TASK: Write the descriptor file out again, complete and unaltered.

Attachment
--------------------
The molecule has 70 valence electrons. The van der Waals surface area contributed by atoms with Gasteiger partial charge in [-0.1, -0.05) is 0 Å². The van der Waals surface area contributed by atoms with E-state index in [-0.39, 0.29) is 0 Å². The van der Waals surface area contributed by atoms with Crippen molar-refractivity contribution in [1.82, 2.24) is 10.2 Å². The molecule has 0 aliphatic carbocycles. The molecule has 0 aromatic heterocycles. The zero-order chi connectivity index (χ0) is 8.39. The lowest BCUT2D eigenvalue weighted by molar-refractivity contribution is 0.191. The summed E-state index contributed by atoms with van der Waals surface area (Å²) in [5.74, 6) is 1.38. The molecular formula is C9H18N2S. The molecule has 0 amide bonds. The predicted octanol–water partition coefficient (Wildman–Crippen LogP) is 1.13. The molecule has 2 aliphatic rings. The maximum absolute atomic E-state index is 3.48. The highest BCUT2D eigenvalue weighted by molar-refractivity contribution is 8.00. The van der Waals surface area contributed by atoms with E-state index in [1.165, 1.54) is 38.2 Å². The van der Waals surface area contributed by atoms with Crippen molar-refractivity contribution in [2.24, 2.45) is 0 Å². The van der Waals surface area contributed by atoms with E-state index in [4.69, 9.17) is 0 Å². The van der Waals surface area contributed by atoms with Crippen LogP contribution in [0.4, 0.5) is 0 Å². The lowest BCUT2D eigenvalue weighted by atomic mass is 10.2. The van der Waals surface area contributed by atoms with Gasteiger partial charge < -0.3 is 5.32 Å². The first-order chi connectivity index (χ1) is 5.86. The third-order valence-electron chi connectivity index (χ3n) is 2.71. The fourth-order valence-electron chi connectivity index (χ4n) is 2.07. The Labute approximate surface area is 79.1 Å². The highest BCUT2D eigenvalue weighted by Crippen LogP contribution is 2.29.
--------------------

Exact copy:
The molecule has 70 valence electrons. The van der Waals surface area contributed by atoms with Gasteiger partial charge in [-0.1, -0.05) is 0 Å². The van der Waals surface area contributed by atoms with E-state index in [-0.39, 0.29) is 0 Å². The van der Waals surface area contributed by atoms with Crippen molar-refractivity contribution in [1.82, 2.24) is 10.2 Å². The molecule has 0 aliphatic carbocycles. The molecule has 0 aromatic heterocycles. The zero-order chi connectivity index (χ0) is 8.39. The lowest BCUT2D eigenvalue weighted by molar-refractivity contribution is 0.191. The summed E-state index contributed by atoms with van der Waals surface area (Å²) in [5.74, 6) is 1.38. The molecular formula is C9H18N2S. The molecule has 0 amide bonds. The predicted octanol–water partition coefficient (Wildman–Crippen LogP) is 1.13. The molecule has 2 aliphatic rings. The maximum absolute atomic E-state index is 3.48. The highest BCUT2D eigenvalue weighted by molar-refractivity contribution is 8.00. The van der Waals surface area contributed by atoms with E-state index in [1.165, 1.54) is 38.2 Å². The van der Waals surface area contributed by atoms with Crippen molar-refractivity contribution in [2.24, 2.45) is 0 Å². The van der Waals surface area contributed by atoms with E-state index in [4.69, 9.17) is 0 Å². The van der Waals surface area contributed by atoms with Crippen LogP contribution in [0.4, 0.5) is 0 Å². The lowest BCUT2D eigenvalue weighted by atomic mass is 10.2. The van der Waals surface area contributed by atoms with Gasteiger partial charge < -0.3 is 5.32 Å². The first-order chi connectivity index (χ1) is 5.86. The third-order valence-electron chi connectivity index (χ3n) is 2.71. The fourth-order valence-electron chi connectivity index (χ4n) is 2.07. The Labute approximate surface area is 79.1 Å². The highest BCUT2D eigenvalue weighted by Crippen LogP contribution is 2.29.